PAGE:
Almost immediately Alexei began to recover and after Rasputin arrived and became the boy’s regular companion, he did not suffer badly from the illness again.
These inexplicable “miracles” significantly enhanced the reputation of the self-styled holy man both within the royal palace and in the higher echelons of St. Petersburg society.
However, while Grigori Rasputin was adored by the Tsarina in the royal household and people were generally amazed by his mystical exploits, he also began to show a much darker side to his character.
When he was not in the royal opinion, Rasputin was recognized as an inveterate drunkard, his lust knew no bounds, and his religious gatherings were becoming mainly credulous groups of “ladies of the parish” who sometimes reached be described as orgies.
Meanwhile, over time, he began to twist the will of Tsarina Alexandra around his finger, so much so that while Tsar Nicholas was away on the military front during the war with Japan, Russian government ministers began to openly question who dictated the home and the army. politics, was the regent tsarina or his closest advisor Rasputin.
With these rumors of Rasputin’s indiscreet behavior and political decisions dragging Russia closer and closer to an abyss, the Siberian holy man was steadily becoming the arch villain of the piece. Newspapers published cartoons of Rasputin using the Tsar and Tsarina as mere puppets and even began to spread rumors that the Tsarina was Rasputin’s secret lover.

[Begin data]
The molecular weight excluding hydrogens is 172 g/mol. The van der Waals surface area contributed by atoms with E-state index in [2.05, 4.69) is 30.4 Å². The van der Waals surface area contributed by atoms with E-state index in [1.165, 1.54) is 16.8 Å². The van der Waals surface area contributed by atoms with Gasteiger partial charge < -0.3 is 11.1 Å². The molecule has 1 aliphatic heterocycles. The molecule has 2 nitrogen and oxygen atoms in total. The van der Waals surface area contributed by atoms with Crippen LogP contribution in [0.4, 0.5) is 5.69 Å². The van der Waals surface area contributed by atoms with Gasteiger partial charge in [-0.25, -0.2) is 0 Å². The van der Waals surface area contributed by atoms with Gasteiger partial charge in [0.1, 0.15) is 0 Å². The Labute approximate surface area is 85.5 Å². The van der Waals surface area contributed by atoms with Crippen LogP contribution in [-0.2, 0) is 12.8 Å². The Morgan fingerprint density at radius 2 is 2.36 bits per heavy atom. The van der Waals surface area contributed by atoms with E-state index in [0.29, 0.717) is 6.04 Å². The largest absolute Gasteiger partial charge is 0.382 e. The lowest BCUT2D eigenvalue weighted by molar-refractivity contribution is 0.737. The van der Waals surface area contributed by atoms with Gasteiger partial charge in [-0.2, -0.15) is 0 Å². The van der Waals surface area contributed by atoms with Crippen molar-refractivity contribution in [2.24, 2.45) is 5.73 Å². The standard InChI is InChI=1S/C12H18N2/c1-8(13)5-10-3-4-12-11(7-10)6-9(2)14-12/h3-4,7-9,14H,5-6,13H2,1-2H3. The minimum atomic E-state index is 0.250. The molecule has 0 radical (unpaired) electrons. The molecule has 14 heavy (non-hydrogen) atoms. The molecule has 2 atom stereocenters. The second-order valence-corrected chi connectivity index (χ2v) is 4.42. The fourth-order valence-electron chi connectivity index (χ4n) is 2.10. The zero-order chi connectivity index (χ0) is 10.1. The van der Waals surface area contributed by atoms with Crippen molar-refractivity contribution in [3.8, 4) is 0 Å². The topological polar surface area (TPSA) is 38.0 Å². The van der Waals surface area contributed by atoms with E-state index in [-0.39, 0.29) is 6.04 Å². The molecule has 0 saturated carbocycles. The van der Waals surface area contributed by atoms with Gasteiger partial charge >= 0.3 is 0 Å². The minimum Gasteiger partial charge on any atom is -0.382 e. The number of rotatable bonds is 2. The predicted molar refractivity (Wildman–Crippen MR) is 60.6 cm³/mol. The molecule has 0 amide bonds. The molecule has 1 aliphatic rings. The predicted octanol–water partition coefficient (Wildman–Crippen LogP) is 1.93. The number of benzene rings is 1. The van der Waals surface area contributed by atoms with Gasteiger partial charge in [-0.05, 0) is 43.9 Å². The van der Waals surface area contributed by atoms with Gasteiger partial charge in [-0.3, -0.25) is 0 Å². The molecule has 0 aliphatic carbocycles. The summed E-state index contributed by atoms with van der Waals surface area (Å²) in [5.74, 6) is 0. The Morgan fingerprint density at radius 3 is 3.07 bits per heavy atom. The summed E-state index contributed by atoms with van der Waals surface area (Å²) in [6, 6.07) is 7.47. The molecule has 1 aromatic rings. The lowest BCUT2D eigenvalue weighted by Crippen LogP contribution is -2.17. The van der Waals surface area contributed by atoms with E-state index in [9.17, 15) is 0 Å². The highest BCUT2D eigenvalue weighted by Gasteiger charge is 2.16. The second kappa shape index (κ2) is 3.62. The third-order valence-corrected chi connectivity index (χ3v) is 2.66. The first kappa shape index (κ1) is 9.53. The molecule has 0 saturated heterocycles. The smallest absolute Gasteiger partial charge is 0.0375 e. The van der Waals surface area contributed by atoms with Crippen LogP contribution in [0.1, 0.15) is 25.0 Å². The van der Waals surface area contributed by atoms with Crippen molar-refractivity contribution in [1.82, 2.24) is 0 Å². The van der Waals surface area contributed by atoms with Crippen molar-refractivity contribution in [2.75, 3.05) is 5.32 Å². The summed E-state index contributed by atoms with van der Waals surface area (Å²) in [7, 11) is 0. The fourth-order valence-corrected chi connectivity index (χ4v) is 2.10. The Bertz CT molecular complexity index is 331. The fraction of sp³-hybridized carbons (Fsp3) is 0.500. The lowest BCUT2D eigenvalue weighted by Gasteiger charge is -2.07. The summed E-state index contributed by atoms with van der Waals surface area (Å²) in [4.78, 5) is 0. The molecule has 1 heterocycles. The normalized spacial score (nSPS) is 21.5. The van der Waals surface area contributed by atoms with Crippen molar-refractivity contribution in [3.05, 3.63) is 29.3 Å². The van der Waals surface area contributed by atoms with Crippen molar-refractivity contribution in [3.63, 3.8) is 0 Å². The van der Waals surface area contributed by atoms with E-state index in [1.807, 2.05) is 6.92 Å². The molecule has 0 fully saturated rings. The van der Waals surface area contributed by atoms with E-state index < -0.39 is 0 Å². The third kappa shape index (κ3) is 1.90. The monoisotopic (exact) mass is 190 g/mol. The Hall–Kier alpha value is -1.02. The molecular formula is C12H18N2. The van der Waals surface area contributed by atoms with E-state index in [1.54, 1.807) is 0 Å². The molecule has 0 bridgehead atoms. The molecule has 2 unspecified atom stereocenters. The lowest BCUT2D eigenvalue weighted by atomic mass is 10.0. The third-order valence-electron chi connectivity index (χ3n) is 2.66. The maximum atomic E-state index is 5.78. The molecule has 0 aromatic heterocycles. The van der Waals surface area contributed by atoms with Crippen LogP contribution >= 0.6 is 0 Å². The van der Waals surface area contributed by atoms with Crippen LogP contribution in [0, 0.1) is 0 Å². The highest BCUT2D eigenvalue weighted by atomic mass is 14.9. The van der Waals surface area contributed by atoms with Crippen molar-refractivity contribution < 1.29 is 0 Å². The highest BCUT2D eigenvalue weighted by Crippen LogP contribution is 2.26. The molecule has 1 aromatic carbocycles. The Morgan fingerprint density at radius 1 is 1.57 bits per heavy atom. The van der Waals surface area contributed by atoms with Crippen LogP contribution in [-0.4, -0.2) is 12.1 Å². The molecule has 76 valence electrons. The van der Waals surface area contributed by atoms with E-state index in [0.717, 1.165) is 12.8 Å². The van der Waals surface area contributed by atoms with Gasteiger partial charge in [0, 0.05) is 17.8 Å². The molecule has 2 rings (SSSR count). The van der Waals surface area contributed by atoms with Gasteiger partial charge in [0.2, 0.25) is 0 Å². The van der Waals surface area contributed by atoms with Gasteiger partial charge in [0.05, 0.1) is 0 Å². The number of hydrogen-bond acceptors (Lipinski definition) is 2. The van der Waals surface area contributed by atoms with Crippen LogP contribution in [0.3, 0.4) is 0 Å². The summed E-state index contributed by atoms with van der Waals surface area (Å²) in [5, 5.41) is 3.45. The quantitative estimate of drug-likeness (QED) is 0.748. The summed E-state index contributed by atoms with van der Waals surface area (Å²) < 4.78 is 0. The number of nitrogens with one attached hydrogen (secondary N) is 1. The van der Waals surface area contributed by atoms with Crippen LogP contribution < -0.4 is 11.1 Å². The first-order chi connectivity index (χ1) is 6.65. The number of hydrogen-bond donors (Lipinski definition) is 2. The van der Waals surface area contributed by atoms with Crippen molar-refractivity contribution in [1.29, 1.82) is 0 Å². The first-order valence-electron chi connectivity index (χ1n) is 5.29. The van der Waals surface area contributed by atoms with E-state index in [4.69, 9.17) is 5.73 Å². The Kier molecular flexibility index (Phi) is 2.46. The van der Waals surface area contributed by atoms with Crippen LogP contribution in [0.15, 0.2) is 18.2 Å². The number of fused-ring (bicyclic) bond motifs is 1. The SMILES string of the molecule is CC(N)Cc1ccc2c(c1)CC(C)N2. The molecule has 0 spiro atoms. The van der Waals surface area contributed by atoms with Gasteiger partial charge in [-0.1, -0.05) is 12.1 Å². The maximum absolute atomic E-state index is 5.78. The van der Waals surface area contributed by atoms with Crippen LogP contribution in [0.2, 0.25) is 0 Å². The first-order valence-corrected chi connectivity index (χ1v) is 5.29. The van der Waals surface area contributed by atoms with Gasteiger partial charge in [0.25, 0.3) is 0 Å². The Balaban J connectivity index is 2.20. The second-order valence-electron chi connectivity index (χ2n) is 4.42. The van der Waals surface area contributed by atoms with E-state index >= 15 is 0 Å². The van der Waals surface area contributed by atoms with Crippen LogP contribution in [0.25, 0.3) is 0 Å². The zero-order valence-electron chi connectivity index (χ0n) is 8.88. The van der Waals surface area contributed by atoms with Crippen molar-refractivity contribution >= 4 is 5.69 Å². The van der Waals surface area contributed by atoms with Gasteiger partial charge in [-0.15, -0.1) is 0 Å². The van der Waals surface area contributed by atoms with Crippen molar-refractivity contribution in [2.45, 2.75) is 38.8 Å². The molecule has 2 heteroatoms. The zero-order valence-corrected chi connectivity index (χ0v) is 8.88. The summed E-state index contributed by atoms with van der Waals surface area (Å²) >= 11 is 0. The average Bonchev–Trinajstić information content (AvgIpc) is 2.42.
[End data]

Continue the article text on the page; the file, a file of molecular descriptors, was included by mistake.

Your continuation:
This was the setting for the beginning of the Russian Revolution, the workers no longer believed in the Tsar as their God-given ruler and the door was opened for Lenin, Stalin and Trotsky to orchestrate the uprising that eventually dissolved the Russian monarchy. had ruled Russia for generations.
A year before World War I began in 1917, followed by revolution, Rasputin was successfully assassinated by members of the wider royal family. By this time, all thoughts of Rasputin as the second coming of Christ had long since evaporated, he had become public enemy number one and everyone breathed a sigh of relief at his death. However, he left a legacy of actions and predictions that to this day cannot be fully explained.
First, during his lifetime, rumors abounded that he could not be killed. The actual details of his murder make this claim seem almost true.
He also predicted before his death that if a member of the royal family were to assassinate him, the Tsar, his wife and all his children would soon follow, which of course happened.
He also claimed that after his death he would rise from the grave, which he did, although not necessarily in the way that the imagination of the event would have predicted.
Something about Rasputin was definitely larger than life. He had inexplicable powers of mystification and an effect on people that his daughter Maria described as “Magnetism”.
Although he was not formally trained in hypnotism until later in life, many of his acts from early youth infer a certain level of natural hypnotic power, but characterizing him as “The Second Coming of Christ” seems to ‘has shown that it is far from the truth. , although what gave him such influence over the people around him has never been successfully explained.